Review: La La Land

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New year, old problems. As with The Revenant last year, I was cursed to wait for La La Land while the Yanks and film festival goers could watch it as much as they pleased. Having seen its reviews, I wondered whether critics had forgotten they were allowed to give a film fewer than five stars or whether it really was as good as they suggested!

La La Land is the second film from Whiplash director Damien Chazelle, and stars Ryan Gosling and Emma Stone. The film is about Seb, a jazz pianist, and Mia, an actress, both trying to find their way in contemporary Hollywood. It also happens to be a musical.

The film is amazing. From the dazzling opening musical number (which I realised half way through was done all in one take, as were a number of other complex shots) I knew I was in for a treat. Chazelle is a mastermind in his cinematography, with both impressive single-take scenes and other more subtle shots that implied much about the characters.

The music is stellar, effortlessly capturing the style that the film is pursuing while never feeling clichéd. Emma Stone has a surprisingly beautiful voice, and Gosling’s piano playing is incredible, especially considering he only learnt it for the film.

Speaking of the leads, although Stone is brilliant Gosling manages to be on another level. His performance showcases all of his best talents, going from humorous to romantic to dramatic during the course of the film with ease. If this role was not written for him then I don’t know how it manages to suit him so perfectly. Gosling has an innocent charm about him in the film that meant whenever he smiled I always found myself smiling back at him. It always seemed to me that he was legitimately happy. Having seen in him in The Nice Guys and Drive (the more I mention that film the more people I hope take the time to watch it) as well as this, Gosling is now one of my favourite actors working today.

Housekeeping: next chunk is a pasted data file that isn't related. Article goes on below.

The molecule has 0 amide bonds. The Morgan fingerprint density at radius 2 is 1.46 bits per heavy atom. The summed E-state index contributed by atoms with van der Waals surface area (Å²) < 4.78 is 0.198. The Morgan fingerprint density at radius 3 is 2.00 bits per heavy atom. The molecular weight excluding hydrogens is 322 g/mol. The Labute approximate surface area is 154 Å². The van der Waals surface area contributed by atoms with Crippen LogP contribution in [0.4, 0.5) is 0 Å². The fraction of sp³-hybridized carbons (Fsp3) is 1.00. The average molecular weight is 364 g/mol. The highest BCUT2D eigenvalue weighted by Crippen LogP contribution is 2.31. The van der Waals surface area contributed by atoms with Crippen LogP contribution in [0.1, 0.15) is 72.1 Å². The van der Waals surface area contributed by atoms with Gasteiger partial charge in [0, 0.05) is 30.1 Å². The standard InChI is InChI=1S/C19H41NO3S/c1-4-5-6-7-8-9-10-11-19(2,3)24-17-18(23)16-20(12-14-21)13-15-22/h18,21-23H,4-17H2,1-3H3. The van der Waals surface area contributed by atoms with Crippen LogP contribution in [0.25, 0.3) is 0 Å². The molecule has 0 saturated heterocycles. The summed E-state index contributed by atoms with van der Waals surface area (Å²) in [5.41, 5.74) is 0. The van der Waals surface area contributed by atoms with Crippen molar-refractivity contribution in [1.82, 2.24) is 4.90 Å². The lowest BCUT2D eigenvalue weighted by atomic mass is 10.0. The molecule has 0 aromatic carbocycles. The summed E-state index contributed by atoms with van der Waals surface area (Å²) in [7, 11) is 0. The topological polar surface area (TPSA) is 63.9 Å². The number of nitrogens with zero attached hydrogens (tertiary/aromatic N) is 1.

The screenplay is also fantastic, and whilst this film could feel unoriginal, being a romantic drama about two people trying to find their way in the world, it regularly breaks from convention. Furthermore, Chazelle’s directing ensures that this is an experience unlike any other.

While I would hate to spoil anything in my reviews, I must briefly mention the ending. I could not use any word to describe it other than perfect, as it leaves one with a message that cannot be forgotten. It had food critic Harry King (who joined me on my adventures) close to tears, and I wasn’t far off joining him.

La La Land teaches us that life is not perfect, no matter how many films may tell you otherwise. At the same time it also teaches us that life is what we make of it: therefore offering an often beautiful and bittersweet message that everyone must see.

La La Land is a film for everyone: for those who love romance, humour, drama and above all for those who love cinema. Do not ignore the number of high ratings this film is receiving, it is a must-see for everyone.